Everything from artificial light, shift work, and that 2am post-party hamburger and fries affect that rhythm. That means obesity, cancer, and even Alzheimers all relate to circadian rhythms. “Because every part of our body has been imbued with an innate circadian rhythm to keep all the clocks ticking in sync, every piece of us is susceptible to circadian disruption,” Quartz pointed out.
If you find yourself working better at a certain time of day, that has its basis in this same biology.
Focus and fertility: Two processes affected by your sleep
The scientists discovered that a person’s fertility and focus, nutrition and aging, and even heart attacks, all relate to rest cycles. As Quartz explained, “New brain cells, synapses, sleep, and attention are all regulated by the time of day, so keeping a routine keeps them razor-sharp.” According to that publication, new information also carries a circadian time stamp. That means when you learn something, you’ll later recall it best at that same time of day.
Humans’ cardiac, endocrine and digestive systems also perform differently at different times. The body converts food into fat more easily at night, and the heart needs to rest at night. Most heart attacks occur in the morning, because the heart has to ramp up and sometimes, gets stressed out. As for sex drive, we all know it has a cyclical nature. Scientists discovered fertility peaks in the morning, too.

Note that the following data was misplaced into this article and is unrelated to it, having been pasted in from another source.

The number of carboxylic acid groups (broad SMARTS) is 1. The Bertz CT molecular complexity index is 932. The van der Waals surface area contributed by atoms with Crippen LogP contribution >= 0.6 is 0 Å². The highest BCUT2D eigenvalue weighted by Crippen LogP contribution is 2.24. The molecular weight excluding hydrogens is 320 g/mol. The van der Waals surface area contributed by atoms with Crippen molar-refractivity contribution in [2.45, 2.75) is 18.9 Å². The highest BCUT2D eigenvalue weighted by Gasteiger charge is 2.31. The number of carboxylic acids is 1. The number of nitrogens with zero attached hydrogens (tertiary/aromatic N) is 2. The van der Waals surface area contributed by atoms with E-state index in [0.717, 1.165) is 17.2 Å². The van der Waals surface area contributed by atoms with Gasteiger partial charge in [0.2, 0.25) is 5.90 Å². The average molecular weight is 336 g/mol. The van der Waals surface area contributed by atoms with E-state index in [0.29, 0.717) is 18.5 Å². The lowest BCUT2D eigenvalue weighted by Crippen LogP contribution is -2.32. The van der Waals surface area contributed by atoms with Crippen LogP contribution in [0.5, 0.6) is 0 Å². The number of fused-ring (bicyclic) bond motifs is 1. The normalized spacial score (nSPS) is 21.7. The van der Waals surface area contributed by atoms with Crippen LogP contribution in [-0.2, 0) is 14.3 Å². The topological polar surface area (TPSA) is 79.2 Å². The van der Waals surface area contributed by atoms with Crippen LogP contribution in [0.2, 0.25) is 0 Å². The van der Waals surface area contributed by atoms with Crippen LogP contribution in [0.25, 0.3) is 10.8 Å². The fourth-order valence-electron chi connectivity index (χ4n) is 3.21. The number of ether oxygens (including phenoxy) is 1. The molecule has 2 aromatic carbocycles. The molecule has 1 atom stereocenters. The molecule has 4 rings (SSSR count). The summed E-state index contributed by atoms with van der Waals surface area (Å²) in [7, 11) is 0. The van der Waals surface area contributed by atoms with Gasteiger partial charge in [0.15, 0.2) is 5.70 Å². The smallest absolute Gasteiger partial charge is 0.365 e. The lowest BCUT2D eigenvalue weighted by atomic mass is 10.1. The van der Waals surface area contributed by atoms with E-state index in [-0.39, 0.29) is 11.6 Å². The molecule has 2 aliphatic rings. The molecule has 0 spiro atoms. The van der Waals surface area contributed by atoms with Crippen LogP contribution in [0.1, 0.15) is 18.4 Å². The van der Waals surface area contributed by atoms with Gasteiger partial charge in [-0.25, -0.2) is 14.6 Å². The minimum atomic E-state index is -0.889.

How you recover from travel also relates to these same processes.
Jet lag affects more than your ability to enjoy vacation
As Quartz explains, putting your body into a new time of day affects how your organs function. This throws off all of your systems, so when you’re feeling sleepy, that’s just one symptom. This new research means not only can scientists figure out how to prevent jet lag, but help with sleep disorders too. “Misalignments in this system of clock genes is likely involved in diseases and disorders, and regularly impacts how many people function … and isn’t easily forceable into artificial reset by jumping timezones,” the Genetic Literacy Project pointed out.
Elon Musk will be excited to hear about the next circadian application.
How do we sleep on Mars? Scientists have it almost figured out
Elon Musk wants to send people to Mars by 2024. While many hurdles exist, these scientists may have the answer to one of them. Astronauts suffer from significant sleep disruptions while in space, because of the lack of sunlight. Since it will take several weeks to get to Mars, those travelers anticipate the same problems.
Air & Space Magazine proposed engineering solutions like “torpor-induced hibernation” among other options. A Mars “day” also lasts about 40 minutes longer than a day on Earth. This means that every 10 days that elapse on Mars puts Earth travelers out of sync with Earth by about seven hours. This research can inform terrestrial habitat experiments that may help figure out how to deal with that difference.
While how much you sleep may seem like a minor annoyance, the Nobel Prize winners’ research shows it has a much broader impact. Although you can’t buy your ticket to Mars just yet, what we know about circadian science means we can make it more comfortable once you do get there. So, don’t forget to pack your pillow!